$$\sum_{n=0}^{\infty}a_n$$ is abs. convergent

$b_k =(a_0 +2a_1 +2^2a_2 +···+2^ka_k)2^{−(k+1)}$

Show that $$\sum_{k=0}^{\infty}b_k$$ is abs. convergent and, $$\sum_{k=0}^{\infty}b_k = \sum_{k=0}^{\infty}a_n$$

I was said to use induction, but sincerely I don't find any useful way, is there any other approach?

  • $\begingroup$ In the sums of $b_k$ it should be $k = 0$ instead of $n = 0$ I believe. $\endgroup$ – araomis Nov 8 '18 at 17:41
  • $\begingroup$ @araomis yes sorry, I corrected $\endgroup$ – Dada Nov 8 '18 at 18:01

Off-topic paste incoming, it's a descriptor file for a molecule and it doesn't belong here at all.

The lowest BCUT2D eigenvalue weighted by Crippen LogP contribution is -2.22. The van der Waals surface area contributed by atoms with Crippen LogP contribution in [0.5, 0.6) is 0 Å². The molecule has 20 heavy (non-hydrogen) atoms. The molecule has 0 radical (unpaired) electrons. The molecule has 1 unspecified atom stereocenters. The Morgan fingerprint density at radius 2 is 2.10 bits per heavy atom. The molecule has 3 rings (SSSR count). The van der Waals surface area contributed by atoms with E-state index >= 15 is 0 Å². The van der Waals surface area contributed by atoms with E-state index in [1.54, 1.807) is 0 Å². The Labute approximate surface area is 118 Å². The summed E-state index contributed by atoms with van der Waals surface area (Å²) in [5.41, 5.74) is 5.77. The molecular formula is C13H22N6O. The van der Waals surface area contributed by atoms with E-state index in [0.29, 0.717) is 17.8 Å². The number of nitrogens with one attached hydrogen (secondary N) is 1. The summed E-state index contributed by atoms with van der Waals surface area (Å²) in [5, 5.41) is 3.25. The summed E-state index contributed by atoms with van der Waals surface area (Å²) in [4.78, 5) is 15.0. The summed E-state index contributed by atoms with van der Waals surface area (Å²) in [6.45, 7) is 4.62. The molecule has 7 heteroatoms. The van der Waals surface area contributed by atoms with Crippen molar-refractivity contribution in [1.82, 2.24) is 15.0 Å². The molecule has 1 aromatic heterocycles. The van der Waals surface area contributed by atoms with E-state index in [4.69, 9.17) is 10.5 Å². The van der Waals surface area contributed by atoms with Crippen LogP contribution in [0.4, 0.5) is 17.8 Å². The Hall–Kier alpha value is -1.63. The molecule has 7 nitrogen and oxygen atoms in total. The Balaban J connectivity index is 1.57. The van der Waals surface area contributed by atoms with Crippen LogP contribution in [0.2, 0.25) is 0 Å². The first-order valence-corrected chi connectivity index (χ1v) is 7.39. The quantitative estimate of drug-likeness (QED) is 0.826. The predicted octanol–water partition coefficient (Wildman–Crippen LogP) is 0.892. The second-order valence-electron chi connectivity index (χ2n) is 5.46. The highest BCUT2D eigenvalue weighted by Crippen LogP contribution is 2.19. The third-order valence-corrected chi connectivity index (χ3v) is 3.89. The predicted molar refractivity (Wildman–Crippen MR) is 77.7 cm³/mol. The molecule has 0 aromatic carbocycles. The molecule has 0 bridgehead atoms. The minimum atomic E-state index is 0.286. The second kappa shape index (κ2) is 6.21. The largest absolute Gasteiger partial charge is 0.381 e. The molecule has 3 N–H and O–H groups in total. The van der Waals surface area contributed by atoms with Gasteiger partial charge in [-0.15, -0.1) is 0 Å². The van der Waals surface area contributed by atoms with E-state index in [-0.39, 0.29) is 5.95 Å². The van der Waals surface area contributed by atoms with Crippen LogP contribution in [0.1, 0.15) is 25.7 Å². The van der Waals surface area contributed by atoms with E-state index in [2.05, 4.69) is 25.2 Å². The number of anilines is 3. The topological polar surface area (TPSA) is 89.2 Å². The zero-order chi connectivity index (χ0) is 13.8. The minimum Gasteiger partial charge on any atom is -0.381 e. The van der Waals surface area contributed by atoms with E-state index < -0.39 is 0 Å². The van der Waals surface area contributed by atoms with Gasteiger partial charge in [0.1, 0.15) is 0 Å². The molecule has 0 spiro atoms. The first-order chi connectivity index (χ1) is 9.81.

Let $m \in N$ be arbitrary. Consider the partial sum $\Sigma_{k =0}^m b_k$. By applying the definition of $b_k$ we get:

$$\Sigma_{k =0}^m b_k = \Sigma_{k =0}^m(a_0 +2a_1 +2^2a_2 +···+2^ka_k)2^{−(k+1)} = \Sigma_{k =0}^m((\Sigma_{i = 1}^{m - k + 1}2^{-i})a_k) \leq \Sigma_{k =0}^m a_k$$

Since $\Sigma_{n = 0}^\infty a_n$ is abs. convergent, it follows that $\Sigma_{k = 0}^\infty b_k$ must be abs. convergent.

Now you have to look at what happens for $m \rightarrow \infty$ in order to find out why the identity holds.


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